With the unprecedented shift to remote working at the start of the nationwide lock-down nearly 6 months ago, many companies, and especially large corporate ones, discovered a surprising benefit to working from home.
Multiple companies reported an increase in productivity that it is believed has paved the way for a “blended” future model for office work, with office premises being used more for collaboration and meetings than for the traditional daily desk routine.
Speaking to Business Insider, RMB CEO James Formby said, “For a professional or knowledge-based business environment like ours we’ve actually seen that people can be highly productive when working from home. If anything, we’ve found that people are working harder and have found this way of working more intense.”
Increased Working Week
This ties in with the results of a recent global study carried out by the Harvard Business School, carried out amongst over 3 million workers around the world, which found that the average workday increased by 48.5 minutes during the pandemic and lock-downs.
Michaela Voller, Chief HR Executive at Dimension Data, said, “Productivity levels improved even though people were faced with enormous levels of stress and uncertainty.”
Despite the added pressures, working from home seems to have made employees happier to a large extent, with many companies citing the positives that their staff had reported, including avoiding traffic, and having more family time.
Companies also saw a marked decline in sick leave, especially in high-density work situations like call centres.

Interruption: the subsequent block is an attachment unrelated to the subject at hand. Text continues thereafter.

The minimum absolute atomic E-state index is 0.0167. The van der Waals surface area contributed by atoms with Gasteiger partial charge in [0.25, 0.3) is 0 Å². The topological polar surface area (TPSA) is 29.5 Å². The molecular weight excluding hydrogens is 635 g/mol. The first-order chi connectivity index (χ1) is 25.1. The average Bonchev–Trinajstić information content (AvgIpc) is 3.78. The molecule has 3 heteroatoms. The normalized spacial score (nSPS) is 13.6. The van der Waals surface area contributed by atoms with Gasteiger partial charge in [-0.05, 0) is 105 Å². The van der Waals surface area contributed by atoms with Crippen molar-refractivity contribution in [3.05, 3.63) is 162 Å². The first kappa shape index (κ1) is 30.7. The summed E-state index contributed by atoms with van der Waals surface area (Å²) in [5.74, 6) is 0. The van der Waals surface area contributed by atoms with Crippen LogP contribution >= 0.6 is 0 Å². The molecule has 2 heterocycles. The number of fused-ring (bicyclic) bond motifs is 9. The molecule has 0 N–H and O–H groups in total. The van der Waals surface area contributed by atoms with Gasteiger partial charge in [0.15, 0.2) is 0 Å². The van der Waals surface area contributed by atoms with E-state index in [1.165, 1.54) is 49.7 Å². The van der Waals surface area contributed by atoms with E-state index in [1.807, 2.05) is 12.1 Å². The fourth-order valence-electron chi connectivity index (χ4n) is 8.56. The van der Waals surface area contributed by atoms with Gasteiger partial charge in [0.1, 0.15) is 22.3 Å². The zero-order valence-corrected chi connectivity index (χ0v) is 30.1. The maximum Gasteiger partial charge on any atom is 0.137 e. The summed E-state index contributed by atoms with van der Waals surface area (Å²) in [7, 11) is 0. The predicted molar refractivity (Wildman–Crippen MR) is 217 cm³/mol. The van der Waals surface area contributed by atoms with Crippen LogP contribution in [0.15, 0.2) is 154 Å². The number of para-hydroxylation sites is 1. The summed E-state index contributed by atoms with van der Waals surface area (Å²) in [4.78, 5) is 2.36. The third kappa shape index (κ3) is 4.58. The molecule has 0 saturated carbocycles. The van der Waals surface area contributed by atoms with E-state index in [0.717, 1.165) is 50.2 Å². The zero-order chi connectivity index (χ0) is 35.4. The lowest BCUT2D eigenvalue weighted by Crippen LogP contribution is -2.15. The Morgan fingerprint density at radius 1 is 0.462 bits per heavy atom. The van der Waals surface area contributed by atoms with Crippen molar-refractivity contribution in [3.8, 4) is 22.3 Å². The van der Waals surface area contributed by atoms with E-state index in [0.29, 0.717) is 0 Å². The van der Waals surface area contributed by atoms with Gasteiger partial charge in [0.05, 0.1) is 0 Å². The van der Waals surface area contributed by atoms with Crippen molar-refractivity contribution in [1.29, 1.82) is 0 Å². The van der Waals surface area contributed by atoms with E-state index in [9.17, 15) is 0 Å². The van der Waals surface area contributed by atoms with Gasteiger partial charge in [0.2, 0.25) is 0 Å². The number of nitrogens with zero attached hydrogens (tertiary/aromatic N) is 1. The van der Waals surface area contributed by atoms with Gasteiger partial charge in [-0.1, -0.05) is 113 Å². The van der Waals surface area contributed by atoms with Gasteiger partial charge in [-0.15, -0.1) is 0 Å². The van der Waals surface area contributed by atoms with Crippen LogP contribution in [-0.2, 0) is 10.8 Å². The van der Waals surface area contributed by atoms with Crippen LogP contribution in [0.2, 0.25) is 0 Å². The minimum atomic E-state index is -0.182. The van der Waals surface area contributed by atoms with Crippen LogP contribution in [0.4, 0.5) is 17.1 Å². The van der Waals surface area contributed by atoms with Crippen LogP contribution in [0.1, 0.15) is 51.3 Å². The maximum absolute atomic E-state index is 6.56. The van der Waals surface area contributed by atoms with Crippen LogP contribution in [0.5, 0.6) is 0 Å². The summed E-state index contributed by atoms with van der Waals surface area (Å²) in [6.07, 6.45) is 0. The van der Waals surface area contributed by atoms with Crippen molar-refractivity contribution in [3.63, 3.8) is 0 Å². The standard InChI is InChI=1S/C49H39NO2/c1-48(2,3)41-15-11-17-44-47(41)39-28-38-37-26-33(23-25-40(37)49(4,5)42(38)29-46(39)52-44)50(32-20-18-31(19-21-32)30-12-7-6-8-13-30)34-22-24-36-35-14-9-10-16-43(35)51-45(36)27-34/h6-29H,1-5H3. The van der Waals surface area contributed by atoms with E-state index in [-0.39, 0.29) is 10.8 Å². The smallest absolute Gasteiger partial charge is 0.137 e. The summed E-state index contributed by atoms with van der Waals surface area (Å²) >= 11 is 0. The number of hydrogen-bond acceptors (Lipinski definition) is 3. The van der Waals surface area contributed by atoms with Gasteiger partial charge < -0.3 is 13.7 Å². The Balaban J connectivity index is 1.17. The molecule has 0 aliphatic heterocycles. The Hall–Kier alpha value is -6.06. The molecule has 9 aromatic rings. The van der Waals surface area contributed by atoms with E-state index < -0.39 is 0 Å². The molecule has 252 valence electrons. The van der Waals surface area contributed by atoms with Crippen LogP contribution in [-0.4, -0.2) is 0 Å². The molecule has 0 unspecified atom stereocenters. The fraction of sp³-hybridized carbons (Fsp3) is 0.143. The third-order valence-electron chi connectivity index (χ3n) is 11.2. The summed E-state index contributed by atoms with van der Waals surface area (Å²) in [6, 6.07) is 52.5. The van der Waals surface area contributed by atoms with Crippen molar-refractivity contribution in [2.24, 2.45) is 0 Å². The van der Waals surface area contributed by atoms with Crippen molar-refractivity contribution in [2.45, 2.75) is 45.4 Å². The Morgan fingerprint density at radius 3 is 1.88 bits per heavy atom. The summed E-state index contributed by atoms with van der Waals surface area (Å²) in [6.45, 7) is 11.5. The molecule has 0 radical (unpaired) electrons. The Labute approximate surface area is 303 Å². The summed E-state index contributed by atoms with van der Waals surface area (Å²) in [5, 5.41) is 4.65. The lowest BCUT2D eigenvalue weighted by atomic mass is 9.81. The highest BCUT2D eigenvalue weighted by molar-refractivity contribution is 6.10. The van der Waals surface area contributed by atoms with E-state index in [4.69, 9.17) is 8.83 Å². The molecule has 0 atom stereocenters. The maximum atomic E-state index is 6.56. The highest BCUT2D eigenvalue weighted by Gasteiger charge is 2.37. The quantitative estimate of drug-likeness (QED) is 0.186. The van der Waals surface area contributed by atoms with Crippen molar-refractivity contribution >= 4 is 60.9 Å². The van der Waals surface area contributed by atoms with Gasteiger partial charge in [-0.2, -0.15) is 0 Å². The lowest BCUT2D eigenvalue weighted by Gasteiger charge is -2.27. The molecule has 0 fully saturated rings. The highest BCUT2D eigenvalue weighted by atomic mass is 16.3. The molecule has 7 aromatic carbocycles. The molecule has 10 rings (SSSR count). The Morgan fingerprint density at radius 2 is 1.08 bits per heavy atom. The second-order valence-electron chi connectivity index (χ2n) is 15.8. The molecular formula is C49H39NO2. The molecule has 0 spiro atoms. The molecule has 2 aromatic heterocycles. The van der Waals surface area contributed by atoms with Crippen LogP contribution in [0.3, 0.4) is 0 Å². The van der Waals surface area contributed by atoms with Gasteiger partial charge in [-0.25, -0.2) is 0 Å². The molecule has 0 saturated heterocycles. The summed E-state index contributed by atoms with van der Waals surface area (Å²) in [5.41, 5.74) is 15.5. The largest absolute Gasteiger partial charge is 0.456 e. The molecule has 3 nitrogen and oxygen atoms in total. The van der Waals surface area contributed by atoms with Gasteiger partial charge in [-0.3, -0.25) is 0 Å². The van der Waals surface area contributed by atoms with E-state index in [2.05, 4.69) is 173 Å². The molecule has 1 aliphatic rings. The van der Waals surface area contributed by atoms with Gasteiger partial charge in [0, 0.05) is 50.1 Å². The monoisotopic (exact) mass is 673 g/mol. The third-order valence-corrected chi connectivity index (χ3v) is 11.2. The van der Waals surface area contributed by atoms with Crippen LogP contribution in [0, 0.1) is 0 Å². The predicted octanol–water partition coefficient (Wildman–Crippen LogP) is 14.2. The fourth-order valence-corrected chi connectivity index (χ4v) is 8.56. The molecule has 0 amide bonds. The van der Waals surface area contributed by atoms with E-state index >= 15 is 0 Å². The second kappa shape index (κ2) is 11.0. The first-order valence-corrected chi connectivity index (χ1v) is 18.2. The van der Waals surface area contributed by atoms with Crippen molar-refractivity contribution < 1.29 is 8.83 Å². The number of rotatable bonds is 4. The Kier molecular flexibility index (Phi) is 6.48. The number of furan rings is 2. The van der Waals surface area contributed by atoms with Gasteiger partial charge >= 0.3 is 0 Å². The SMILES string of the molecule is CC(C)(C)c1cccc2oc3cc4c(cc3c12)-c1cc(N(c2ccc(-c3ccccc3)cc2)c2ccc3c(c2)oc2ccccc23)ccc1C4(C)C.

Along with the benefits of course, there are always downsides as well, and sometimes they arise from the same source. On the one hand, companies saw productivity and work time increase, but on the other, this effort comes with an increased risk of burnout for staff.
The stress and pressure of the pandemic-driven work from home environment, the difficulty of separating personal and work life, and the perceived need to be “on call” at all times are leading to increased stress and a greater mental health burden.
The increased hours that employers are reporting also means that staff are working on average nearly 4 additional days a month, and increased workloads and an “always on” mentality can lead to lack of engagement, largely driven by the fear of being deemed surplus to requirements during difficult economic times.
The Future of Work
As restrictions ease and more people return to work, there are still considerable challenges to be negotiated. However, if there is one thing that the pandemic has proved, it’s that even in South Africa, where we have traditionally preferred the “full seats” method of staffing, a more flexible, user friendly future awaits. We just have to manage to strike a balance between employee well-being and productivity.